Esi is an advocate for disability inclusion in the workplace and longs for a world where disabled people are treated equitably in every cornerstone of life and that their disability is recognised and celebrated, and feel that they belong and are valued.
Status quo about what being welcome and valued should be, inclusion is a feeling that comes from within, so if we don’t feel included it is because what society or a specific organisation/business are doing does not help us feel included. They should be creating an environment that is open to everyone – to Esi it should feel like a breath of fresh air, rather than for her, as a wheelchair user having to mitigate all of the barriers she is confronted with.
Attitude barriers are compounding the barriers for disabled people and these tend to be based on our internalised biases. We have opinions on disabilities and therefore what disabled people can achieve and disabled people often internalise this, based on the medias portrayal and what they have been taught growing up have their own internalised biases and internalised ‘abalisims’. Esi believes we need to support everyone to make them feel that they belong and that they are equal with that belonging.
Esi explains when accessibility is being designed it is not often thought through in practical terms, many treat it as a ‘tick box’ exercise, where they have to meet legal requirements and no further. She has seen accessible toilets blocked by a table in a restaurant, so in order to use diners had to be moved. To avoid these common mistakes organisations need to engage with people with the lived experience because they can support you to ensure that it is considered from every angle and make the experience equal to that of a non-disabled person.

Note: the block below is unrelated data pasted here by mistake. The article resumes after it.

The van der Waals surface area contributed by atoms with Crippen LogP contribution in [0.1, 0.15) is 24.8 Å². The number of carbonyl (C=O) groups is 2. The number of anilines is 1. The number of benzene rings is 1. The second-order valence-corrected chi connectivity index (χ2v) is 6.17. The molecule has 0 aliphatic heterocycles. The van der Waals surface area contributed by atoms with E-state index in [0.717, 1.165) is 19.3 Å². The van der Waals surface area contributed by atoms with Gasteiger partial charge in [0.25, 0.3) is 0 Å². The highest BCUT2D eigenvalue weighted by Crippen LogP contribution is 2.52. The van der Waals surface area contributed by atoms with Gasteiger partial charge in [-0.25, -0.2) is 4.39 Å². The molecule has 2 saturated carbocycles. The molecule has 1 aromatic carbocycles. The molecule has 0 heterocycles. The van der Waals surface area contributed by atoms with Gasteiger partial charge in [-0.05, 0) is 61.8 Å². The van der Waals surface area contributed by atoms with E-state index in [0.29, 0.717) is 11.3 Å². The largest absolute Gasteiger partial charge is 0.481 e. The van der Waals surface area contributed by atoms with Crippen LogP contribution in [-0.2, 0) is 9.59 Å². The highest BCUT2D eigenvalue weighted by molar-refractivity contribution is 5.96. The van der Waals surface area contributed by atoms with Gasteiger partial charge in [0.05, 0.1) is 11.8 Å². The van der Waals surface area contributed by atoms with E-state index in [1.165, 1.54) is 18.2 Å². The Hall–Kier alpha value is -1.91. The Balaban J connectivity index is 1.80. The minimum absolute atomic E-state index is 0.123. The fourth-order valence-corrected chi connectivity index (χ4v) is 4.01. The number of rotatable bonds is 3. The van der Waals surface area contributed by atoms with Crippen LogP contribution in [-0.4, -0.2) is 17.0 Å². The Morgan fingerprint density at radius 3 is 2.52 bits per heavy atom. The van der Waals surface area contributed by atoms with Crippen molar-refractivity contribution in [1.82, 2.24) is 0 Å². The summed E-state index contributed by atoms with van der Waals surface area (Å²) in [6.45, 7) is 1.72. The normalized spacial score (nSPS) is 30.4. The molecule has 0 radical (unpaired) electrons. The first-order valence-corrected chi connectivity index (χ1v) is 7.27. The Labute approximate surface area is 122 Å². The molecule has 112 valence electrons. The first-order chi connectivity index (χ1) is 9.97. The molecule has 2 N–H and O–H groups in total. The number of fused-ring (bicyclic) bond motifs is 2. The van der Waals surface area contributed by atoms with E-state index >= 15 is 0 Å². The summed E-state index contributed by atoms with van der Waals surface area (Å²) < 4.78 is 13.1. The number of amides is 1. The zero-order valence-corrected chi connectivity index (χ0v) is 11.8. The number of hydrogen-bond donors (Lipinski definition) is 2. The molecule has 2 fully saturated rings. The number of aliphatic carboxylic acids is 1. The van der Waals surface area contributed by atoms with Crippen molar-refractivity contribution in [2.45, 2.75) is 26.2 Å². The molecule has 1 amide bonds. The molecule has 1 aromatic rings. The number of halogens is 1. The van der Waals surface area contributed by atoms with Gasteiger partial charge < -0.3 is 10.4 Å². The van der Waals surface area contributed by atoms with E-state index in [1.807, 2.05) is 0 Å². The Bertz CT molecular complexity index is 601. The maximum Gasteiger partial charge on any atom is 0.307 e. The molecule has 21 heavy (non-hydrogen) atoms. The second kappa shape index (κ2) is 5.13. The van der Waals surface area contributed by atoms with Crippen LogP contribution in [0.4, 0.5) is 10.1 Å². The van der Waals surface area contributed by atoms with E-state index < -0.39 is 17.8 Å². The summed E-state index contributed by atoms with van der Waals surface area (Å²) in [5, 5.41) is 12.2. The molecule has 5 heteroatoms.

Everyday tasks cause Esi unseen challenges, or delays that an able bodied person would not consider i.e. having to wait to be let through at a ticket barrier, no dropped curbs resulting in needing to find alternative routes, this can add a huge amount of time on a journey, often resulting, Esi explains in her arriving late and dishevelled to a meeting/event and impacting how she is perceived and often reinforcing an unconscious bias that it’s a pain to get a wheelchair user to a venue. This creates a barrier up for disabled people in everyday activities.
Esi feels that often people overcompensate for the fact she’s a wheelchair user, which makes it harder for her to feel as though she is able to engage in conversations or relax at events. Countless times in a day she will need to educate people on different elements of her life – i.e how she is able to handshake and that she does not want to ‘fist bump’. She explains this as an invisible backpack of barriers, causing exhaustion and impacting her desire to repeat the activity, which can result in less opportunities/work/socialising.
The Government launched a National Disability Strategy in September, but Esi explains there was no real understanding of the barriers faced by the disabled community, after only interviewing 16 disabled people were interviewed as a supposed representation of the UK. So from the beginning the strategy was set to fail. There is an argument that this was deliberate, a strategic move to say they are going to do something, without needing to. Esi’s concern is that this further embeds in society that disabled people are not as important as’…….’ So if the government are not doing anything substantial, so the issues/barriers can’t be too bad.
SEE Change Happen